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Why You Should Visit

Image Courtesy Brian Adams via Flickr (CC BY 2.0)

Image Courtesy Brian Adams via Flickr (CC BY 2.0)

Whether you are looking to explore a new destination with your girlfriends or impress your significant other with an amazing date, Saint Paul has diverse and budget-friendly opportunities. Home of F. Scott Fitzgerald, Saint Paul served as inspiration for The Great Gatsby. Visitors will love the ways their imagination will soar thinking about that book while surrounded by the historic architecture of this great city. But even if you’re not a Fitzgerald fan, there are plenty of scenic sights for walking, museums for the history buff, unique restaurants . . . and I’m just getting started. There are more than 300,000 people who live in Saint Paul, and there is something in this city for everyone.

Where You Should Stay

What I love about this city is its charm, and Saint Paul is not lacking in cozy accommodations with great views and close proximity to nearby bars, cafes, restaurants, and beautiful neighborhoods. So stay awhile, and find your Saint Paul gem. You have plenty of options to choose from.

If Airbnbs are your thing, you could spend a night in a nineteenth-century mansion or in a home on the coveted Summit Avenue.

If you’d like to make your stay a little more luxurious, there is the New Victorian Mansion Bed & Breakfast (325 Dayton Avenue, Saint Paul) in the historic Cathedral Hill neighborhood, steps away from many of the Fitzgerald and Gilded Age sights suggested later in this guide.

Another option is the Covington Inn (100 Harriet Island Road B3, Saint Paul), a floating bed and breakfast on the Mississippi River with a stunning view of downtown Saint Paul.

The Best Coffeehouses in Town

Image courtesy Claddagh Coffee

Image courtesy Claddagh Coffee

Claddagh Coffee

459 West 7th Street, Saint Paul, MN, 55102

Claddagh Coffee is the name of a quaint and charming cafe in the West 7th neighborhood near downtown Saint Paul. Named after a small fishing village in Galway, Claddagh is also the style of a popular ring that represents friendship, love, and loyalty. The cozy, homey, Irish atmosphere invites you in with warm hospitality, making it a fun spot to meet up with friends or an ideal location to spend a few hours studying or working in their brick-lined downstairs cafe. The cooks bake delicious house-made pastries and create piping hot menu items to choose from for breakfast or lunch. You might expect to see a “Salty Dog” in the Irish village of Claddagh, and it is also the name of one of Claddagh’s specialty drinks. I have four ingredients for you. Espresso. Caramel. Chocolate. Sea salt. Need I say more? If you do need me to say more, or just really don’t like coffee, I recommend their house-made chai tea latte.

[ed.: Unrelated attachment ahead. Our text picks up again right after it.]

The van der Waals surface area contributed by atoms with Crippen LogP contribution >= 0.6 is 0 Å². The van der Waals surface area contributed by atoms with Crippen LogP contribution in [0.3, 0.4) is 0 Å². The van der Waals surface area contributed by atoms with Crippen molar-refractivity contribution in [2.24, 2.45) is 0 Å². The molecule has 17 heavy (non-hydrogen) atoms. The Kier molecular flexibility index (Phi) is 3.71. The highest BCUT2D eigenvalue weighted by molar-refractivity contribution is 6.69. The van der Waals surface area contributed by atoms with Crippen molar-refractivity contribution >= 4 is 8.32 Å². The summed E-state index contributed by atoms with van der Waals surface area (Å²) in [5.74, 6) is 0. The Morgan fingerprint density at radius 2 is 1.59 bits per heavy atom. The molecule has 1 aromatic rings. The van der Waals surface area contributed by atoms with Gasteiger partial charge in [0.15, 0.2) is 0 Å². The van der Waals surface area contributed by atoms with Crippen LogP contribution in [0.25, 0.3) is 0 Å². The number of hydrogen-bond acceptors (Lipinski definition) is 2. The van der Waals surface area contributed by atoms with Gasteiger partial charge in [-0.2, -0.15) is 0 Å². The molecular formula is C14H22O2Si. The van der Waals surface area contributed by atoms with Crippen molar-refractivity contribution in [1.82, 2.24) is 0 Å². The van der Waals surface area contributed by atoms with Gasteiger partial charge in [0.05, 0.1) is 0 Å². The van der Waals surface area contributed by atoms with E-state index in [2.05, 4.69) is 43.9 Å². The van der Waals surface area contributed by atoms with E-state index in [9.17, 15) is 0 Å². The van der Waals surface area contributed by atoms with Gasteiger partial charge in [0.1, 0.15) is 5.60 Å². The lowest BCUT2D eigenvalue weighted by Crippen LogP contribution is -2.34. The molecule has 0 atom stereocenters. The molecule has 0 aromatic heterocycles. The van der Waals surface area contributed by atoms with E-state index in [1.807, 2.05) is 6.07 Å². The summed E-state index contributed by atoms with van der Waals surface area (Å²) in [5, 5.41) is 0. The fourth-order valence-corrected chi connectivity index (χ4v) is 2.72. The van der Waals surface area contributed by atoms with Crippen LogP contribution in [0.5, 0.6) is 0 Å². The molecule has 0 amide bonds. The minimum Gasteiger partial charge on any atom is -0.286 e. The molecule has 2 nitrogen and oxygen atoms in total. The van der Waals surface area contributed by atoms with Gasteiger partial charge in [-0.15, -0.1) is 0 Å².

Bread and Chocolate Bakery

867 Grand Avenue, Saint Paul, MN, 55105

One of my all-time favorites for meeting a friend for coffee, setting up a business meeting, or grabbing a croissant on the go. This local and family-owned bakery is located on the lovely Grand Avenue in Saint Paul. If you are looking for something savory, try their ham and cheese filled croissant. For those with a sweet tooth, my go-tos are the Lingonberry Muffin or the chocolate-filled croissant sprinkled with mini chocolate chips—treats best enjoyed sitting by their adobe fireplace.

Cafe Astoria

180 Grand Ave, Saint Paul, MN, 55102

If you are looking for a family-friendly coffee shop with a wide variety of gluten-free options or just something completely unique, this is the cafe to visit. They are known for their smoothie bowls, crepes, oatmeal bowls, and decadent espresso art, and they have a side room with tables and activities for children to play with. Their “Beehive” smoothie bowl boasts Greek yogurt, bee pollen, and date, pistachio and chia pudding. Their espresso drinks are carefully and creatively made, including fun options like the “Creme Brulee,” made with espresso, brulee sugar, caramel, and vanilla.

Sites Worth Seeing

James J. Hill House, image courtesy Teemu008 via Flickr (CC BY-SA 2.0)

James J. Hill House, image courtesy Teemu008 via Flickr (CC BY-SA 2.0)

Summit Avenue, F. Scott Fitzgerald History, and Gilded Age Mansions